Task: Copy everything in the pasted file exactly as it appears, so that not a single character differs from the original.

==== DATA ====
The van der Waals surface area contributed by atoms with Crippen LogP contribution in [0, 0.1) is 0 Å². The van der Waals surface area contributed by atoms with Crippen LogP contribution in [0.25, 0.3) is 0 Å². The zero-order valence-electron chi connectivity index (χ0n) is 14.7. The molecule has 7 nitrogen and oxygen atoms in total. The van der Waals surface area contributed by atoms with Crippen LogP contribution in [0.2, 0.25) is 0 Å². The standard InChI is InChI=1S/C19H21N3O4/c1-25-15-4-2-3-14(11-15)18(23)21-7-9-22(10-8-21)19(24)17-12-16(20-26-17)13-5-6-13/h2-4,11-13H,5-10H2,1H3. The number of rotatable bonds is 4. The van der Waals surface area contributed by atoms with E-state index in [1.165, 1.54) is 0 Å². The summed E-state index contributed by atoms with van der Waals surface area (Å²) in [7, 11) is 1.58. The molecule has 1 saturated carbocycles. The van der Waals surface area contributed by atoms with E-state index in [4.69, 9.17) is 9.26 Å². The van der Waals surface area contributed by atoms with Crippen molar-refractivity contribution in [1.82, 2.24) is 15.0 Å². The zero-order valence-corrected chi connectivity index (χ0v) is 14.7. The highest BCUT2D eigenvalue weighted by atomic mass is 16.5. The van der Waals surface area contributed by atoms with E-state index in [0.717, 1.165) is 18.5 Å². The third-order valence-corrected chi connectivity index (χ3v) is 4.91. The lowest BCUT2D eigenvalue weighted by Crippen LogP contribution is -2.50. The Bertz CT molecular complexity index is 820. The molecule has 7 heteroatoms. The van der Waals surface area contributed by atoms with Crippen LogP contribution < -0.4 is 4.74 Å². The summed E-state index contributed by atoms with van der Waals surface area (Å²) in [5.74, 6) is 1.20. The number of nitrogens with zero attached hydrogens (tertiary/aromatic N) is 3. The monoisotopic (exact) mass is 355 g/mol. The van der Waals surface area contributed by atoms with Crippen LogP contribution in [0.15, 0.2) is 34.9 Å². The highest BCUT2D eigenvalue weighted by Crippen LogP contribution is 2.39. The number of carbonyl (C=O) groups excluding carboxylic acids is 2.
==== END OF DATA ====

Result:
The van der Waals surface area contributed by atoms with Crippen LogP contribution in [0, 0.1) is 0 Å². The van der Waals surface area contributed by atoms with Crippen LogP contribution in [0.25, 0.3) is 0 Å². The zero-order valence-electron chi connectivity index (χ0n) is 14.7. The molecule has 7 nitrogen and oxygen atoms in total. The van der Waals surface area contributed by atoms with Crippen LogP contribution in [0.2, 0.25) is 0 Å². The standard InChI is InChI=1S/C19H21N3O4/c1-25-15-4-2-3-14(11-15)18(23)21-7-9-22(10-8-21)19(24)17-12-16(20-26-17)13-5-6-13/h2-4,11-13H,5-10H2,1H3. The number of rotatable bonds is 4. The van der Waals surface area contributed by atoms with E-state index in [1.165, 1.54) is 0 Å². The summed E-state index contributed by atoms with van der Waals surface area (Å²) in [7, 11) is 1.58. The molecule has 1 saturated carbocycles. The van der Waals surface area contributed by atoms with E-state index in [4.69, 9.17) is 9.26 Å². The van der Waals surface area contributed by atoms with Crippen molar-refractivity contribution in [1.82, 2.24) is 15.0 Å². The zero-order valence-corrected chi connectivity index (χ0v) is 14.7. The highest BCUT2D eigenvalue weighted by atomic mass is 16.5. The van der Waals surface area contributed by atoms with E-state index in [0.717, 1.165) is 18.5 Å². The third-order valence-corrected chi connectivity index (χ3v) is 4.91. The lowest BCUT2D eigenvalue weighted by Crippen LogP contribution is -2.50. The Bertz CT molecular complexity index is 820. The molecule has 7 heteroatoms. The van der Waals surface area contributed by atoms with Crippen LogP contribution < -0.4 is 4.74 Å². The summed E-state index contributed by atoms with van der Waals surface area (Å²) in [5.74, 6) is 1.20. The number of nitrogens with zero attached hydrogens (tertiary/aromatic N) is 3. The monoisotopic (exact) mass is 355 g/mol. The van der Waals surface area contributed by atoms with Crippen LogP contribution in [0.15, 0.2) is 34.9 Å². The highest BCUT2D eigenvalue weighted by Crippen LogP contribution is 2.39. The number of carbonyl (C=O) groups excluding carboxylic acids is 2.